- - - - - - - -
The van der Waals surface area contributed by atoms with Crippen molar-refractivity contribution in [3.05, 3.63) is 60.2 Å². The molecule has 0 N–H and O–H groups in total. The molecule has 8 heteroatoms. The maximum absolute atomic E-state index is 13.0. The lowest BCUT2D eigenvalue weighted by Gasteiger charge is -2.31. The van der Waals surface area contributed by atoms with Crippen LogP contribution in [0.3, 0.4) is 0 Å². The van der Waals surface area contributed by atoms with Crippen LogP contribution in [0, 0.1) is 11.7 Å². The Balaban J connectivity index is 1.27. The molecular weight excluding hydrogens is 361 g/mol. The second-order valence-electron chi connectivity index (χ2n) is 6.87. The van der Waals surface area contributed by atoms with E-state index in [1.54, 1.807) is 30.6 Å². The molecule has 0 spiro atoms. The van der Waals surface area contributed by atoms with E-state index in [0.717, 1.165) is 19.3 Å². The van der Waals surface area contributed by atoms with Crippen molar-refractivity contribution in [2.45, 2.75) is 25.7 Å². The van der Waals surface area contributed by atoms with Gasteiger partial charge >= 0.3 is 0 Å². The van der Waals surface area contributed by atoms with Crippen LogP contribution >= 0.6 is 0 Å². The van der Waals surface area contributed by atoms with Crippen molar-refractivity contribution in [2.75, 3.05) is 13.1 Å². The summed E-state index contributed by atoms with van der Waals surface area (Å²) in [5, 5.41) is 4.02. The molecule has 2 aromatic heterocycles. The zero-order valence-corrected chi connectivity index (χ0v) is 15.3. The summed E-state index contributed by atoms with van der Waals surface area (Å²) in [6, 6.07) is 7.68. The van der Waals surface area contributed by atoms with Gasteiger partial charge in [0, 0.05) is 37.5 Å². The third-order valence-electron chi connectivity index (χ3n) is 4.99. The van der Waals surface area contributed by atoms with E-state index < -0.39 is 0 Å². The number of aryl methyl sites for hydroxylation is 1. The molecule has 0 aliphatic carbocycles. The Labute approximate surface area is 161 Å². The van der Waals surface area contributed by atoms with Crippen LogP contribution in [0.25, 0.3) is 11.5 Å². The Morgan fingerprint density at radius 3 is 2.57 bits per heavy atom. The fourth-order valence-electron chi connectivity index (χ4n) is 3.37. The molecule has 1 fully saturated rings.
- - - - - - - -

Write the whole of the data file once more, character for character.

The van der Waals surface area contributed by atoms with Crippen molar-refractivity contribution in [3.05, 3.63) is 60.2 Å². The molecule has 0 N–H and O–H groups in total. The molecule has 8 heteroatoms. The maximum absolute atomic E-state index is 13.0. The lowest BCUT2D eigenvalue weighted by Gasteiger charge is -2.31. The van der Waals surface area contributed by atoms with Crippen LogP contribution in [0.3, 0.4) is 0 Å². The van der Waals surface area contributed by atoms with Crippen LogP contribution in [0, 0.1) is 11.7 Å². The Balaban J connectivity index is 1.27. The molecular weight excluding hydrogens is 361 g/mol. The second-order valence-electron chi connectivity index (χ2n) is 6.87. The van der Waals surface area contributed by atoms with E-state index in [1.54, 1.807) is 30.6 Å². The molecule has 0 spiro atoms. The van der Waals surface area contributed by atoms with E-state index in [0.717, 1.165) is 19.3 Å². The van der Waals surface area contributed by atoms with Crippen molar-refractivity contribution in [2.45, 2.75) is 25.7 Å². The van der Waals surface area contributed by atoms with Gasteiger partial charge >= 0.3 is 0 Å². The van der Waals surface area contributed by atoms with Crippen LogP contribution >= 0.6 is 0 Å². The van der Waals surface area contributed by atoms with Crippen molar-refractivity contribution in [2.75, 3.05) is 13.1 Å². The summed E-state index contributed by atoms with van der Waals surface area (Å²) in [5, 5.41) is 4.02. The molecule has 2 aromatic heterocycles. The zero-order valence-corrected chi connectivity index (χ0v) is 15.3. The summed E-state index contributed by atoms with van der Waals surface area (Å²) in [6, 6.07) is 7.68. The van der Waals surface area contributed by atoms with Gasteiger partial charge in [0, 0.05) is 37.5 Å². The third-order valence-electron chi connectivity index (χ3n) is 4.99. The van der Waals surface area contributed by atoms with E-state index < -0.39 is 0 Å². The number of aryl methyl sites for hydroxylation is 1. The molecule has 0 aliphatic carbocycles. The Labute approximate surface area is 161 Å². The van der Waals surface area contributed by atoms with Crippen LogP contribution in [0.25, 0.3) is 11.5 Å². The Morgan fingerprint density at radius 3 is 2.57 bits per heavy atom. The fourth-order valence-electron chi connectivity index (χ4n) is 3.37. The molecule has 1 fully saturated rings.